println(genericAdder("2", "2"))   // 4

The Scala compiler is smart enough to know that intAdder should be used in the first instance, and stringAdder should be used in the second instance. This is because the first example uses two Int parameters and the second example uses two String values.

Anonymous givens and unnamed parameters

There’s often no reason to give a given a name, so you can also use this “anonymous given” syntax instead of the previous syntax:

given Adder[Int] with
    def add(a: Int, b: Int): Int = a + b

given Adder[String] with
    def add(a: String, b: String): String = "" + (a.toInt + b.toInt)

If you don’t reference a context parameter inside your method it also doesn’t require a name, so if genericAdder didn’t reference the adder parameter, this line:

def genericAdder[A](x: A, y: A)(using adder: Adder[A]): A = ...

could be changed to this:

def genericAdder[A](x: A, y: A)(using Adder[A]): A = ...

Discussion

In the example shown in the Solution you could have passed the intAdder and stringAdder values in manually:

println(genericAdder(1, 1)(using intAdder))
println(genericAdder("2", "2")(using stringAdder))

But the point of using given values in Scala 3 is to avoid this repetitive code.

The reason for the significant syntax change in Scala 3 is that the Scala creators felt that the implicit keyword was overused in Scala 2: it could be used in several different places, with different meanings in each place.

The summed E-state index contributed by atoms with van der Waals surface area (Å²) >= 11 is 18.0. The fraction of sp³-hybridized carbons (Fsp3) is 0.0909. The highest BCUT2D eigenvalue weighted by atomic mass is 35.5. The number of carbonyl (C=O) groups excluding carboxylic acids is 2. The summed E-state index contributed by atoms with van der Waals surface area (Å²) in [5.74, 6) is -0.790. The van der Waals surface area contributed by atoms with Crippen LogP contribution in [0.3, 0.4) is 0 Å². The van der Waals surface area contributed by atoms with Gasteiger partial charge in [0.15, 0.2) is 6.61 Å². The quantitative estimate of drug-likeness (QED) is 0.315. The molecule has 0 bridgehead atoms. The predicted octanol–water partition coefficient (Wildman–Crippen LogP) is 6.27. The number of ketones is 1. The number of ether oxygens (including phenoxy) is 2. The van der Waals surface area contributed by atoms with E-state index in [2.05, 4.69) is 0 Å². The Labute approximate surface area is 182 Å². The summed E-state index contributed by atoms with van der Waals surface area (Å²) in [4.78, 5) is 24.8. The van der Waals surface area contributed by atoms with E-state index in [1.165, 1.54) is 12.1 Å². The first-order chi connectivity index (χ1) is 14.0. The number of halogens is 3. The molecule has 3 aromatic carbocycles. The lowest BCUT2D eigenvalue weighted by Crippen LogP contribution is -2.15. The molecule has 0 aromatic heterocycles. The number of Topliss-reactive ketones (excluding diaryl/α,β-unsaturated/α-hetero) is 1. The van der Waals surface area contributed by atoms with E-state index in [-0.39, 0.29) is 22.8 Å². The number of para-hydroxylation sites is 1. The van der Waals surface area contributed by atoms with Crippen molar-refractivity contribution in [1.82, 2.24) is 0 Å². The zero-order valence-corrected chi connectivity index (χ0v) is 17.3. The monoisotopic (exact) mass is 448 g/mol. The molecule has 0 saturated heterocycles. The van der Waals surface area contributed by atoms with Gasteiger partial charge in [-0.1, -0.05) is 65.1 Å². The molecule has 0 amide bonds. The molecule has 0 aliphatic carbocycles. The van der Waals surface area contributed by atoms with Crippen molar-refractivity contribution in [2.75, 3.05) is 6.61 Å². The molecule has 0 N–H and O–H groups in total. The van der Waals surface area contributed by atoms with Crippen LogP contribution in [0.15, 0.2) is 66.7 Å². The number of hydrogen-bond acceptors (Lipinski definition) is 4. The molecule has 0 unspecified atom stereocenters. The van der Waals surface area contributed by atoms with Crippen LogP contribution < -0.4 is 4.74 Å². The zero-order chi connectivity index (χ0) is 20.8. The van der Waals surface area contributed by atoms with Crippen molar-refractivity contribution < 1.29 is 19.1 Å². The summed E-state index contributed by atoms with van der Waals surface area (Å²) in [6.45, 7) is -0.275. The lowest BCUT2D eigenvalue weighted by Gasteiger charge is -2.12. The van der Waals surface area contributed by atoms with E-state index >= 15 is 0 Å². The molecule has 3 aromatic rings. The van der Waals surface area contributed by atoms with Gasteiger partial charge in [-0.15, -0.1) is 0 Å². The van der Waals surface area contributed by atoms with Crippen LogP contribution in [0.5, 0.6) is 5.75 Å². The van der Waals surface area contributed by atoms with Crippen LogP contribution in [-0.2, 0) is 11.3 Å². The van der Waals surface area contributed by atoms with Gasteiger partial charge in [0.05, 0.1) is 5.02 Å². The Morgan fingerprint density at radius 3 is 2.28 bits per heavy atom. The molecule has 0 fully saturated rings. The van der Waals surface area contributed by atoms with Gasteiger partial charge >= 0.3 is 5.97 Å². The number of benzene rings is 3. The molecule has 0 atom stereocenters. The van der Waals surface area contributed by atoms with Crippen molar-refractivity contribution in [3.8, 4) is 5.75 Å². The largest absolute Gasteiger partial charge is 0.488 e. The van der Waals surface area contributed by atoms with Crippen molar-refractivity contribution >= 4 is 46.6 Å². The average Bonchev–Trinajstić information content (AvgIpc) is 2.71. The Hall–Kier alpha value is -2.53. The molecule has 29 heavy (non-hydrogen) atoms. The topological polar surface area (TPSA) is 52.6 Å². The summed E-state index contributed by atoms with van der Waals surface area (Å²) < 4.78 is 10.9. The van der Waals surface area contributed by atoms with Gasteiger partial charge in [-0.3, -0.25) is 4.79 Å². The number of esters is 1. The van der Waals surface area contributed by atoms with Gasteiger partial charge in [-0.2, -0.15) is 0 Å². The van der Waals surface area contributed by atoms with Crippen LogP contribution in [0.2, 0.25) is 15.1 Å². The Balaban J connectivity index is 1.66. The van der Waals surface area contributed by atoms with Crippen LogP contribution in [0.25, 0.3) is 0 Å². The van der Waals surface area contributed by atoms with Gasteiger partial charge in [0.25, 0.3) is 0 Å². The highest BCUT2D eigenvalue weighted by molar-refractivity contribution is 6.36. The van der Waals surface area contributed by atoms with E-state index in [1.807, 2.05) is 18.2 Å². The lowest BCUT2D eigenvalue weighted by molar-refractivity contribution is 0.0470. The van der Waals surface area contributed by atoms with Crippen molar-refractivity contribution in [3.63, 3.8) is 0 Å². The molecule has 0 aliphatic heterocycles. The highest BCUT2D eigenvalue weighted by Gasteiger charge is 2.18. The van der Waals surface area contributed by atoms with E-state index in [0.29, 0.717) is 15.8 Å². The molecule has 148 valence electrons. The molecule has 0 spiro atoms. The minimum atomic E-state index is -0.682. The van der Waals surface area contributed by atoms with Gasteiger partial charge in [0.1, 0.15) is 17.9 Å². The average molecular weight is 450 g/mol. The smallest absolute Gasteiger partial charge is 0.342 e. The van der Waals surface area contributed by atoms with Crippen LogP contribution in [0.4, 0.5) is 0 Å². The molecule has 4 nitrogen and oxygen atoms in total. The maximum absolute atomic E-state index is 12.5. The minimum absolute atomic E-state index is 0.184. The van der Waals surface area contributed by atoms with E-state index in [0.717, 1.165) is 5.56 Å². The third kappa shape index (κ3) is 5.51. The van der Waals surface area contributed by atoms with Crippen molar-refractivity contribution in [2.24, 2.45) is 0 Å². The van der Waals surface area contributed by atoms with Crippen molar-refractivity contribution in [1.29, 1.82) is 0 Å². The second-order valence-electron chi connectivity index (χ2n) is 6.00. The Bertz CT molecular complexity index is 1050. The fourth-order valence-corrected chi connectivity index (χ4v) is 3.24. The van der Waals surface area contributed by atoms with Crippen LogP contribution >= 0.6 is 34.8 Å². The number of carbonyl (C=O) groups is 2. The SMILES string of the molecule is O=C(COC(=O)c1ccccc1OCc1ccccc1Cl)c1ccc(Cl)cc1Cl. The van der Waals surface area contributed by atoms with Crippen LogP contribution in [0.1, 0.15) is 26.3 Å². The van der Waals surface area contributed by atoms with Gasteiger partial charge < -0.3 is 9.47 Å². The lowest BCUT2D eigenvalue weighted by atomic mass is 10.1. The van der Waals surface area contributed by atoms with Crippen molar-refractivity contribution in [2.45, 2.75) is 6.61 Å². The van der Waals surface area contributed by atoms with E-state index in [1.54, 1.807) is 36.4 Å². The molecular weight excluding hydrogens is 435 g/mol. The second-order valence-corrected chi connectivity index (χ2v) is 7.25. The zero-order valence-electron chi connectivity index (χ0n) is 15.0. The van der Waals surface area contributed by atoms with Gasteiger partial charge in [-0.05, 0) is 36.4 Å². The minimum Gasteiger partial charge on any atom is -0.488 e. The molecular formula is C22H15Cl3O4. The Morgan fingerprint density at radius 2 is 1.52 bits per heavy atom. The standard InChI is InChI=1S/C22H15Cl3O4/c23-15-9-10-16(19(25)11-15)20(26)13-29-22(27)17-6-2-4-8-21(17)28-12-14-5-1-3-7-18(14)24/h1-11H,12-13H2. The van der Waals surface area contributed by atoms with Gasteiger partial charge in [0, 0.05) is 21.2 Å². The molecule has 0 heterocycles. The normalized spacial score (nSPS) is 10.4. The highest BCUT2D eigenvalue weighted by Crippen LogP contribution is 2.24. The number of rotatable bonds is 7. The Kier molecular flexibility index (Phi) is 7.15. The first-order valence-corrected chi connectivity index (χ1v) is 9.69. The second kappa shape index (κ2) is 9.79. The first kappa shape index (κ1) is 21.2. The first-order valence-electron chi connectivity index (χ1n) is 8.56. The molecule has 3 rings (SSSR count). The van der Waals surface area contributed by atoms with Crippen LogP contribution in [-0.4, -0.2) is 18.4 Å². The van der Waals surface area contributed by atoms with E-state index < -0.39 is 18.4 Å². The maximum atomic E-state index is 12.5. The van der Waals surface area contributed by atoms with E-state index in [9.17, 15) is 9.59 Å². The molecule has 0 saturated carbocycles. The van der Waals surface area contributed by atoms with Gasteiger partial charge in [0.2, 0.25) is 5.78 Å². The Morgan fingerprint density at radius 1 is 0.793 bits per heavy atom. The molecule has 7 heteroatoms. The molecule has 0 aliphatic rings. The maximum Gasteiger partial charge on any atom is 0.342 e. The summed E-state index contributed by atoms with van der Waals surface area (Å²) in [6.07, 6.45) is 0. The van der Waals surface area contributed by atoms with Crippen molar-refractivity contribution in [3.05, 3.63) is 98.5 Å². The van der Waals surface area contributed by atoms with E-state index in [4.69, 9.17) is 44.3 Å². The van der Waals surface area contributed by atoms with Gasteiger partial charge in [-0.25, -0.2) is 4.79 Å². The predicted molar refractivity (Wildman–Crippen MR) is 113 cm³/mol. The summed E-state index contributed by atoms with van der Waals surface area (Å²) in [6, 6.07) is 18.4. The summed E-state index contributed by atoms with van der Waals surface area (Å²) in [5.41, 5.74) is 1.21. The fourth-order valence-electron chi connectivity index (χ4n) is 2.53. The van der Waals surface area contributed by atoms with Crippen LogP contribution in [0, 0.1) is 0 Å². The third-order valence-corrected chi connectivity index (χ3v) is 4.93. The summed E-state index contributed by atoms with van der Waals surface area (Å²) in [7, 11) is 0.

Conversely, the new given and using syntax is more consistent and more obvious. For example, you might read the earlier code as, “Given an intAdder and a stringAdder, use those values as the adder parameter in the genericAdder method.”

Create your own API with extension methods

You can combine this technique with extension methods — which are demonstrated in [methods-extension-methods-intro] — to create your APIs. For example, given this trait that has two extension methods:

trait Math[T]:
    def add(a: T, b: T): T
    def subtract(a: T, b: T): T
    // extension methods: create your own api
    extension (a: T)
        def + (b: T) = add(a, b)
        def - (b: T) = subtract(a, b)

You can create two given instances as before:

given intMath: Math[Int] with
    def add(a: Int, b: Int): Int = a + b
    def subtract(a: Int, b: Int): Int = a - b

given stringMath: Math[String] with
    def add(a: String, b: String): String = "" + (a.toInt + b.toInt)
    def subtract(a: String, b: String): String = "" + (a.toInt - b.toInt)

Now you can create genericAdd and genericSubtract functions:

// `+` here refers to the extension method
def genericAdd[T](x: T, y: T)(using Math: Math[T]): T =
    x + y

// `-` here refers to the extension method
def genericSubtract[T](x: T, y: T)(using Math: Math[T]): T =
    x - y

Now you can use the genericAdd and genericSubtract functions without manually passing them the intMath and stringMath instances:

println("add ints:         " + genericAdd(1, 1))            // 2
println("subtract ints:    " + genericSubtract(1, 1))       // 0

println("add strings:      " + genericAdd("2", "2"))        // 4
println("subtract strings: " + genericSubtract("2", "2"))   // 0

Once again the compiler can determine that the first two examples need the intMath instance, and the last two examples need the stringMath instance.

Alias givens

The given documentation states, “an alias can be used to define a given instance that is equal to some expression.” To demonstrate this, imagine that you’re creating a search engine that understands different contexts. This might be a search engine like Google, or a tool like Siri and Alexa, where you want your algorithm to participate in an ongoing conversation with a human.